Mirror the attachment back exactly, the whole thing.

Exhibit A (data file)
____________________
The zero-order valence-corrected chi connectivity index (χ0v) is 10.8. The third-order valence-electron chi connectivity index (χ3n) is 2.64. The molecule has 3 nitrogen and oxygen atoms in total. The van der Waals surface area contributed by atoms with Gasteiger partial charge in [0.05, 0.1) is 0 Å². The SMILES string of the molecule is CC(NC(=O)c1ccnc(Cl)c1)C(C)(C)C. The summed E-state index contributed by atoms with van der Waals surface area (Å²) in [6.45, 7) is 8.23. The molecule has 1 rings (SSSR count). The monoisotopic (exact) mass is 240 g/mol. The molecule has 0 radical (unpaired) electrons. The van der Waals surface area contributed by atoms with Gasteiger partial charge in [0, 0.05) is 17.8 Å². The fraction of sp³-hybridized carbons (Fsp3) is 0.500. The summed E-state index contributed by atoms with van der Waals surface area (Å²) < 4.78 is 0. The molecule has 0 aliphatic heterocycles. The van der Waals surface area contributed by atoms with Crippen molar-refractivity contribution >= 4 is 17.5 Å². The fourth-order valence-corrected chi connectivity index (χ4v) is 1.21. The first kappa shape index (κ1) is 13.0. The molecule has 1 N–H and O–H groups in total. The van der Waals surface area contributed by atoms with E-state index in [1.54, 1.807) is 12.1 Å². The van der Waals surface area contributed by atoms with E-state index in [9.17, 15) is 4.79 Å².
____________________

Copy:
The zero-order valence-corrected chi connectivity index (χ0v) is 10.8. The third-order valence-electron chi connectivity index (χ3n) is 2.64. The molecule has 3 nitrogen and oxygen atoms in total. The van der Waals surface area contributed by atoms with Gasteiger partial charge in [0.05, 0.1) is 0 Å². The SMILES string of the molecule is CC(NC(=O)c1ccnc(Cl)c1)C(C)(C)C. The summed E-state index contributed by atoms with van der Waals surface area (Å²) in [6.45, 7) is 8.23. The molecule has 1 rings (SSSR count). The monoisotopic (exact) mass is 240 g/mol. The molecule has 0 radical (unpaired) electrons. The van der Waals surface area contributed by atoms with Gasteiger partial charge in [0, 0.05) is 17.8 Å². The fraction of sp³-hybridized carbons (Fsp3) is 0.500. The summed E-state index contributed by atoms with van der Waals surface area (Å²) < 4.78 is 0. The molecule has 0 aliphatic heterocycles. The van der Waals surface area contributed by atoms with Crippen molar-refractivity contribution >= 4 is 17.5 Å². The fourth-order valence-corrected chi connectivity index (χ4v) is 1.21. The first kappa shape index (κ1) is 13.0. The molecule has 1 N–H and O–H groups in total. The van der Waals surface area contributed by atoms with E-state index in [1.54, 1.807) is 12.1 Å². The van der Waals surface area contributed by atoms with E-state index in [9.17, 15) is 4.79 Å².